Mr. Mulvaney, who started in an acting capacity on Jan. 3, after the shutdown was underway, has more experience as a principal than as a staff member. While serving as director of the Office of Budget and Management, he was not particularly close with Mr. Trump, who aides said came to admire his skills on television.

Under Mr. Mulvaney, some of the rules of the Kelly era have been undone. Access to the Oval Office, for one thing, is easier. Where Mr. Kelly’s instinct was often to keep extra bodies out of meetings, now aides who want to attend meetings are welcome to grab a chair in the back and sit in.

In his meeting with his staff, Mr. Mulvaney brandished a copy of “The Gatekeepers: How the White House Chiefs of Staff Define Every Presidency,” by the author Chris Whipple, sharing passages about successful management models from past administrations.

Mr. Mulvaney stressed that he didn’t need to always be in the room with the president or to sign off on everything. But, he said, he wanted to be kept in the loop.


Mr. Trump has shrugged off Speaker Nancy Pelosi’s request that he delay his State of the Union address.CreditSarah Silbiger/The New York Times

Unlike his predecessors, according to White House officials, Mr. Mulvaney is not interested in challenging what has revealed itself to be the one constant in the Trump White House: the special status reserved for Jared Kushner and Ivanka Trump, the president’s family members and senior advisers, in the West Wing.

Mr. Mulvaney’s more hands-off approach to the family members has allowed Mr. Kushner to position himself among lawmakers on Capitol Hill as the person who can deliver to Mr. Trump what he wants. The dynamic, according to multiple White House officials, is similar to the opening days of the administration, when the staff to the new president was just beginning to meet with Washington officials and Mr. Kushner often told people that “everything runs through me.”

This time, however, Mr. Mulvaney is doing nothing to curb his influence. In fact, he is treating Mr. Kushner and Ms. Trump as assets, rather than rivals. And they are seeing a new ally. On Sunday night they hosted Mr. Mulvaney and his wife at their Kalorama mansion for a social dinner.

His appearance in B-roll shots on cable news channels, traipsing the halls of Congress shoulder to shoulder with Vice President Mike Pence, have left current and former Trump aides frustrated with the appearance that Mr. Kushner is serving as a de facto chief of staff. Multiple White House officials said he is ascendant in the West Wing after his successful role in helping to pass a bipartisan criminal justice reform bill.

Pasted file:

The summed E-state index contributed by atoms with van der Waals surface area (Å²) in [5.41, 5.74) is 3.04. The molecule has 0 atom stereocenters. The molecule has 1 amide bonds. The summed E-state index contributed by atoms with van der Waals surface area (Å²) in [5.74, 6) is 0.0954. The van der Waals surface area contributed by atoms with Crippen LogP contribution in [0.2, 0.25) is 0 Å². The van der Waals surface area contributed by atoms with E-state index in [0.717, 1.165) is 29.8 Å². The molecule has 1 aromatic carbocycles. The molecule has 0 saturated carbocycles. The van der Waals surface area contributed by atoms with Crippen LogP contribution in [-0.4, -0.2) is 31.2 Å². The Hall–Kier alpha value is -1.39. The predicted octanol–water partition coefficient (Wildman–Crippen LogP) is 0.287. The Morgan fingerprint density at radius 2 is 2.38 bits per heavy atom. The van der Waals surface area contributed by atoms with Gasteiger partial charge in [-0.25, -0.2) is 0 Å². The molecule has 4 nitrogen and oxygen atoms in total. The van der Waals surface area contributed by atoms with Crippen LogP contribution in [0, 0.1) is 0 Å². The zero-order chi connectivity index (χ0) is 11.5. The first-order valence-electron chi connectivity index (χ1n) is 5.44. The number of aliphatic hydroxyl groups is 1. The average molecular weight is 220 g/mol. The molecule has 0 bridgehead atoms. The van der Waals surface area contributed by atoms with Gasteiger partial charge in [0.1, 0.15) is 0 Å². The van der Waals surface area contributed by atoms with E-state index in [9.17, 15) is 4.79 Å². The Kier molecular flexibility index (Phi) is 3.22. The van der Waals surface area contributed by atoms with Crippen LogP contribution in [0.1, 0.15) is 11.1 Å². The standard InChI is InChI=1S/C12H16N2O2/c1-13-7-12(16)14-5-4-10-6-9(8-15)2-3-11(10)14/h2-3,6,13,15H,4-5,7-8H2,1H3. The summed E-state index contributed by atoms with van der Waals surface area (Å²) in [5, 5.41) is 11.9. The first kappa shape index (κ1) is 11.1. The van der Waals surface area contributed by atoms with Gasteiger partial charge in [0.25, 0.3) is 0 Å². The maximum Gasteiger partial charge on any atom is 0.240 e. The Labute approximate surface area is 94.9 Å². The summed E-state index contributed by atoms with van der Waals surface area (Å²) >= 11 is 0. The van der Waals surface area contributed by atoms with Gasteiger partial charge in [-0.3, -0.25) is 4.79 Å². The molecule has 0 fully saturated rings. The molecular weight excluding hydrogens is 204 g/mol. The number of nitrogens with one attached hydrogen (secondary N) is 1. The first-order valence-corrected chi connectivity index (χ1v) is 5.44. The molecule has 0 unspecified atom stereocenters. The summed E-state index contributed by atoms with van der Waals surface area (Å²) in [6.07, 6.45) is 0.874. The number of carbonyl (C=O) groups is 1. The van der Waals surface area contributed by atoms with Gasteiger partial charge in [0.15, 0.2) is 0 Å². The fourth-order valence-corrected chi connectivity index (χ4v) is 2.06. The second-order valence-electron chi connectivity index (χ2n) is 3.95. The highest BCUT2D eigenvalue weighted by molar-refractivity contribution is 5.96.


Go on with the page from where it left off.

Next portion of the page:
But people close to Mr. Kushner insist that he is simply trying to provide assistance during a difficult period and is not looking to undermine Mr. Mulvaney’s role, while Mr. Kushner has insisted he is planning to return to his longer-term projects when the shutdown is over.

Under Mr. Kelly, any conversations with elected officials were required to be coordinated through the former legislative affairs director, Marc Short. But during Mr. Mulvaney’s tenure, Mr. Kushner has reached out to Democratic lawmakers and then briefed Shahira Knight, the legislative director, on his calls after the fact. The new system has been greenlighted by Mr. Mulvaney, who has also shrugged off any issue with Mr. Kushner taking a lead role.

But it is not clear that Mr. Kushner’s outreach, or any relationships he has forged over the past two years with Democratic lawmakers, has resulted in any movement in getting Mr. Trump the success he is seeking in funding the border wall.

A senior White House aide said on Wednesday night that the view from inside the White House was that neither side was willing to take the leap and compromise. And Mr. Trump’s ability to make a national emergency declaration, the aide said, was still an option that was on the table.

A version of this article appears in print on of the New York edition with the headline: A West Wing in Transition, Trying to Stand Firm. Order Reprints | Today’s Paper | Subscribe